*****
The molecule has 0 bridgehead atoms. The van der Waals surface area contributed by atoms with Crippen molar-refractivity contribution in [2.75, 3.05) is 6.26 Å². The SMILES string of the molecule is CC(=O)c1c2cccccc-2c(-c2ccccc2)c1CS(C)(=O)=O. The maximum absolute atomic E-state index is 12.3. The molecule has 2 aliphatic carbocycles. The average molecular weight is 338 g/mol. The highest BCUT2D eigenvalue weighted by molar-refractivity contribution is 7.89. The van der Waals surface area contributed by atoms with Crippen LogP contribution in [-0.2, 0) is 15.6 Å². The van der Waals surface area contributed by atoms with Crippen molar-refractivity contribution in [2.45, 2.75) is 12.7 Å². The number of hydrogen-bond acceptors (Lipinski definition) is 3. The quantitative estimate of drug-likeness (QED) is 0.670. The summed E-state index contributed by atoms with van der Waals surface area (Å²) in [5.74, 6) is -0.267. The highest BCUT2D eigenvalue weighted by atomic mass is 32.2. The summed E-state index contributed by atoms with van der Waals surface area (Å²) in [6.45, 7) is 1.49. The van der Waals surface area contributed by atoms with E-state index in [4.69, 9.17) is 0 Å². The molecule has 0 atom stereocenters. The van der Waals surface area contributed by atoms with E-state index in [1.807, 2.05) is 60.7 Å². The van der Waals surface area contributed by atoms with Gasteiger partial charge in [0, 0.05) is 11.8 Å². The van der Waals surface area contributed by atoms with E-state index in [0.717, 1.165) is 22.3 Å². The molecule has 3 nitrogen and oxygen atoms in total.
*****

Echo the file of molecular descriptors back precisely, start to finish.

The molecule has 0 bridgehead atoms. The van der Waals surface area contributed by atoms with Crippen molar-refractivity contribution in [2.75, 3.05) is 6.26 Å². The SMILES string of the molecule is CC(=O)c1c2cccccc-2c(-c2ccccc2)c1CS(C)(=O)=O. The maximum absolute atomic E-state index is 12.3. The molecule has 2 aliphatic carbocycles. The average molecular weight is 338 g/mol. The highest BCUT2D eigenvalue weighted by molar-refractivity contribution is 7.89. The van der Waals surface area contributed by atoms with Crippen LogP contribution in [-0.2, 0) is 15.6 Å². The van der Waals surface area contributed by atoms with Crippen molar-refractivity contribution in [2.45, 2.75) is 12.7 Å². The number of hydrogen-bond acceptors (Lipinski definition) is 3. The quantitative estimate of drug-likeness (QED) is 0.670. The summed E-state index contributed by atoms with van der Waals surface area (Å²) in [5.74, 6) is -0.267. The highest BCUT2D eigenvalue weighted by atomic mass is 32.2. The summed E-state index contributed by atoms with van der Waals surface area (Å²) in [6.45, 7) is 1.49. The van der Waals surface area contributed by atoms with E-state index in [4.69, 9.17) is 0 Å². The molecule has 0 atom stereocenters. The van der Waals surface area contributed by atoms with E-state index in [1.807, 2.05) is 60.7 Å². The van der Waals surface area contributed by atoms with Gasteiger partial charge in [0, 0.05) is 11.8 Å². The van der Waals surface area contributed by atoms with E-state index in [0.717, 1.165) is 22.3 Å². The molecule has 3 nitrogen and oxygen atoms in total.